There was very little discussion of the Turkmenistan-Afghanistan-Pakistan-India pipeline, which is yet to be constructed. Pakistan is still “out” in terms of being a player. And with Indian interests growing in Central Asia while Pakistan’s political landscape is askew, New Delhi is well positioned.

In addition, Turkey has major corporate and financial interests in Turkmenistan, which may be a positive development over time, especially if Turkish President Recep Tayyip Erdogan wins reelection in 2023.

Overall, Berdymukhamedov is showing that Russia and Iran are key partners. And the new Turkmen president is planning more international travel to beef up his country’s new-found importance as a logistics hub and gas producer. Russia’s invasion of Ukraine is actually benefiting the development of these new transit ties — a fact that puts the Turkmen leader and his partners within the scope of possible Western sanctions.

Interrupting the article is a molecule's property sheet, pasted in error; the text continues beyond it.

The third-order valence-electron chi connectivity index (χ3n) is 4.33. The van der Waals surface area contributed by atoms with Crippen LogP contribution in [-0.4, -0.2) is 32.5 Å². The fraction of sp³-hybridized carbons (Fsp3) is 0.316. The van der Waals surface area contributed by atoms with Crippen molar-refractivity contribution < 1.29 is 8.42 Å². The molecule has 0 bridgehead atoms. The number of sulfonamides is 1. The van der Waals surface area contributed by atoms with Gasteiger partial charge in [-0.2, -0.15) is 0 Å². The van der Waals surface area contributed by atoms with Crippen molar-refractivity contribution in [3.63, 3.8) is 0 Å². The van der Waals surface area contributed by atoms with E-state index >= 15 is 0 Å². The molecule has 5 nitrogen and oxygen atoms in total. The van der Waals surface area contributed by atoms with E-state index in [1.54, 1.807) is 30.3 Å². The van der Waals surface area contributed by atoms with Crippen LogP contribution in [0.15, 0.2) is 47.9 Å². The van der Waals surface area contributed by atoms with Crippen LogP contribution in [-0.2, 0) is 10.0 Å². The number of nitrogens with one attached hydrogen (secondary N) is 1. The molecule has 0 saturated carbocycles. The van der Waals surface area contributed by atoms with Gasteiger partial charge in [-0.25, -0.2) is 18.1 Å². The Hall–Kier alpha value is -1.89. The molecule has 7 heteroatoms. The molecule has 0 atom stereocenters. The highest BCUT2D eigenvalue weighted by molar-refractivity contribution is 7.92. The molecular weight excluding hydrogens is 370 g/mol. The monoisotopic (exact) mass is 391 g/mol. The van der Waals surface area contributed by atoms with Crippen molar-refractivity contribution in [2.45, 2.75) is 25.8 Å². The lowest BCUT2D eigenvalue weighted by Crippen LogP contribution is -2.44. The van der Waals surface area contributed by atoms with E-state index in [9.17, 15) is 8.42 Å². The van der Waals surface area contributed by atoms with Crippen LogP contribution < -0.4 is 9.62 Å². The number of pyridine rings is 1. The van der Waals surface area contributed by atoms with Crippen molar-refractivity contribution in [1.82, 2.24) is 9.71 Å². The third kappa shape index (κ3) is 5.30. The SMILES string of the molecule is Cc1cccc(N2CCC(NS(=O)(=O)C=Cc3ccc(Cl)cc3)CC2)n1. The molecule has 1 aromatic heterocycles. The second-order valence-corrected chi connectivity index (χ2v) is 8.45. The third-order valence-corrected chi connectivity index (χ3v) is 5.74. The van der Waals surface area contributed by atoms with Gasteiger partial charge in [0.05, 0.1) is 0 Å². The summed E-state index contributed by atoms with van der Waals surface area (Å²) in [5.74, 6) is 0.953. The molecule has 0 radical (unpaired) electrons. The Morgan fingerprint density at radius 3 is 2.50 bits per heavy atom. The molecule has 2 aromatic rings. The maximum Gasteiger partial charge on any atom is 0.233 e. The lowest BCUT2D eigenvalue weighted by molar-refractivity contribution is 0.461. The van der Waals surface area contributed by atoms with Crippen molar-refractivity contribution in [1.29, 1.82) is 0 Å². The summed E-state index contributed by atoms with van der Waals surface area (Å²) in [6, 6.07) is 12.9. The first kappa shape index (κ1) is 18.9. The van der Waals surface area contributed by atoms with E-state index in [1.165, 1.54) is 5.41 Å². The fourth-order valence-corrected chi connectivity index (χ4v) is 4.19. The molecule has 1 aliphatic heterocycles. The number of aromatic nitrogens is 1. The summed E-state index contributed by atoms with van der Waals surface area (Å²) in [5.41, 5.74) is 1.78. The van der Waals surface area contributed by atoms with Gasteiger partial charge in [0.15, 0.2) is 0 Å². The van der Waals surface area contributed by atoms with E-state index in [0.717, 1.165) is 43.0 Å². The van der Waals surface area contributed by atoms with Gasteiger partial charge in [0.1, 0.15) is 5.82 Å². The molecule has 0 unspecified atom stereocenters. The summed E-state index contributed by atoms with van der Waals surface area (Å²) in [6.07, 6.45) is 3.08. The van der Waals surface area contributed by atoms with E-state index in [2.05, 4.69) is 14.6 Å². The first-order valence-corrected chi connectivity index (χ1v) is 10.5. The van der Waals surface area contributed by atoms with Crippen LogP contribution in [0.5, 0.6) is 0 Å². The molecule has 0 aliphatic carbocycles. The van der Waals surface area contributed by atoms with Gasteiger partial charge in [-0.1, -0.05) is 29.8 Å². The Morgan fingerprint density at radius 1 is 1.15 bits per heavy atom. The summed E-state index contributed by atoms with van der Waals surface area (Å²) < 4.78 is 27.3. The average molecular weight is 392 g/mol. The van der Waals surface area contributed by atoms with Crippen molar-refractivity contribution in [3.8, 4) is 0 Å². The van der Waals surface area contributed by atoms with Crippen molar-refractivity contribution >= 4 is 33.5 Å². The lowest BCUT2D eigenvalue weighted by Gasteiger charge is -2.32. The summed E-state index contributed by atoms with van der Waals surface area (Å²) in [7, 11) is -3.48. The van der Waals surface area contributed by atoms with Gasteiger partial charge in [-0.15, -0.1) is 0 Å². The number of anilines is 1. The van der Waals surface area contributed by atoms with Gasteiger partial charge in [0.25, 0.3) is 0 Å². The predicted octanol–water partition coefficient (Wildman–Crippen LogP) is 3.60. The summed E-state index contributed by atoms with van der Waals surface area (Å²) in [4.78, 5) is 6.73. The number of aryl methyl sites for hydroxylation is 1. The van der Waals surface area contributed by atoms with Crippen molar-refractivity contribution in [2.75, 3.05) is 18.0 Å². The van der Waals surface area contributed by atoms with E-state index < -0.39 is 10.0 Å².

Dr. Theodore Karasik

Dr. Theodore Karasik is a senior advisor to Gulf State Analytics and an Adjunct Senior Fellow at the Lexington Institute in Washington, D.C. He is a former Advisor and Director of Research for a number of UAE institutions. Dr. Karasik was a Lecturer at the Dubai School of Government, Middlesex University Dubai, and the University of Wollongong Dubai where he taught “Labor and Migration” and “Global Political Economy” at the graduate level. Dr. Karasik was a Senior Political Scientist in the International Policy and Security Group at RAND Corporation. From 2002-2003, he served as Director of Research for the RAND Center for Middle East Public Policy. Throughout Dr. Karasik’s career, he has worked for numerous U.S. agencies involved in researching and analyzing defense acquisition, the use of military power, and religio-political issues across the Middle East, North Africa, and Eurasia, including the evolution of violent extremism. Dr. Karasik lived in the UAE for 10 years and is currently based in Washington, D.C. Dr. Karasik received his PhD in History from the University of California, Los Angeles.